learning about community as a kid through my grandpa’s eyesOctober 14, 2015
I got asked recently by someone, “what’s your earliest memory of charity or community?”
They go hand in hand.
Some of my earliest memories of a kid involve my grandparents, especially both of my dad’s parents. They used to watch me on a regular basis and I’d spend some time at their house every summer with my cousins. They were both pretty amazing people, involved with social work, their church food pantry and volunteer services, St. Vincent de Paul, and a million other things that escape my mind.
I remember being five or six, and in the car with my grandpa driving somewhere to give a basket of food to a family in need. I distinctly remember asking him “how do you know these people?” as they didn’t look like us, they didn’t talk like us, and my knowledge of when you share food seemed to revolve around family holidays and sitting at the giant family table for Thanksgiving and Christmas.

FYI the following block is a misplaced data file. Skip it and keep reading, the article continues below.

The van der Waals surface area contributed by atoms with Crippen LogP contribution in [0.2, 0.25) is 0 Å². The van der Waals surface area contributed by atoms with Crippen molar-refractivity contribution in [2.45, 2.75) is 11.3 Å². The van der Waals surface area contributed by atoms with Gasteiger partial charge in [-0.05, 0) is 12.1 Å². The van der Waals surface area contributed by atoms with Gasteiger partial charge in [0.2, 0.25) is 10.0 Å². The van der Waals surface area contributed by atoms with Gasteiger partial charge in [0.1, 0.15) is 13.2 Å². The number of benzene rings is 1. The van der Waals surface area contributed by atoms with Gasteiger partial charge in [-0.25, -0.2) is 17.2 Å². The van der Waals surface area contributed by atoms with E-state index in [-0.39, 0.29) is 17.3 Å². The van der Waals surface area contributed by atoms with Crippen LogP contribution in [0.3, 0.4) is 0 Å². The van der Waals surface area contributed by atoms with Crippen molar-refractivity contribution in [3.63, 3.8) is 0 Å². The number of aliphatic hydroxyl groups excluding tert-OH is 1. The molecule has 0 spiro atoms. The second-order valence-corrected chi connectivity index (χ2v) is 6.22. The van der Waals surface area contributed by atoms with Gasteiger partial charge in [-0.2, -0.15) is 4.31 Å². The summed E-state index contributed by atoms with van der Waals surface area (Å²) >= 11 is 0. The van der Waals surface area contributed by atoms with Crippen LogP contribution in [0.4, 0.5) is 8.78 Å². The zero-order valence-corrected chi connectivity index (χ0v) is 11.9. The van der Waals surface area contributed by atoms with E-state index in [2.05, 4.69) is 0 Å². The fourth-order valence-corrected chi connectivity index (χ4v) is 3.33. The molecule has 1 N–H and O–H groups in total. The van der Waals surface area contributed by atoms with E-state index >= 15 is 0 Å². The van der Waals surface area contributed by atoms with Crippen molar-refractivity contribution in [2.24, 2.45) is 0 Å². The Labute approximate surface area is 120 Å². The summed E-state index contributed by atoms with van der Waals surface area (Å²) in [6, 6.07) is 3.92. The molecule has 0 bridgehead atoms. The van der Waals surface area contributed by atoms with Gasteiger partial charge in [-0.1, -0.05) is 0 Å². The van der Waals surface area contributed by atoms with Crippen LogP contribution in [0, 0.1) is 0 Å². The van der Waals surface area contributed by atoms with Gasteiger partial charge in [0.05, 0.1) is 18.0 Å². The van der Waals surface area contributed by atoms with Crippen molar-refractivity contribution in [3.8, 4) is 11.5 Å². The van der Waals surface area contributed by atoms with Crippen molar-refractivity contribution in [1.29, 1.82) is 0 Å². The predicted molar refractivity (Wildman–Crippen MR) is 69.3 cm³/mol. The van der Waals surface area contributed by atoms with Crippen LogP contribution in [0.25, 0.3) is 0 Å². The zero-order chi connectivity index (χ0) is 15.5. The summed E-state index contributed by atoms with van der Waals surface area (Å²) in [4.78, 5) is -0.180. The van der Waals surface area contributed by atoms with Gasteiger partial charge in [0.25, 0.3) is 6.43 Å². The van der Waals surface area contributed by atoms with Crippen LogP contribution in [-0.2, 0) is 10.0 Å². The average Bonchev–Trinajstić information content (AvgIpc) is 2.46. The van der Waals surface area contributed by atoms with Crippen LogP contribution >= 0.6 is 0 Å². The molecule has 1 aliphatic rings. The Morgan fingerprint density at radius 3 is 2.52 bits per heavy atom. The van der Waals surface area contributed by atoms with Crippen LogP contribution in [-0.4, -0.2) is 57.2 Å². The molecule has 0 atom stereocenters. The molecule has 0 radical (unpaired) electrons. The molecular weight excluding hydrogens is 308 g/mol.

He replied, “it’s the right thing to do. We’re all made of the same things and you help those that need help.”
As I grew older and continued to spend time with them, I noticed that every week my grandpa would get dressed up and head to lunch somewhere, leaving my grandma to watch me for a bit. It always seemed to mysterious of where he headed off too, and whenever I asked, he would say “Downtown Coaches Lunch”. It seemed like the coolest of cool clubs when I was a kid and as I got older, I understood for him it was a chance to go be social and talk with people and see many of his friends who had known for a long time. That image of him walking out the back door to the garage at the Scottwood House has for as long as I remembered, been the mental image of what I define as community and meaningful relationships.
And that, my friends, is something that I often reflect on as I navigate the daily challenges and awesomeness of being a nonprofit founder and director. In the days after my grandfather’s death back in March of 2011, I dug deeper into some of those memories and something that stuck with me was the credo of St. Vincent de Paul: “No Act of Charity is Foreign to the Society.”
What are your early memories of charity and community? Are they also family based?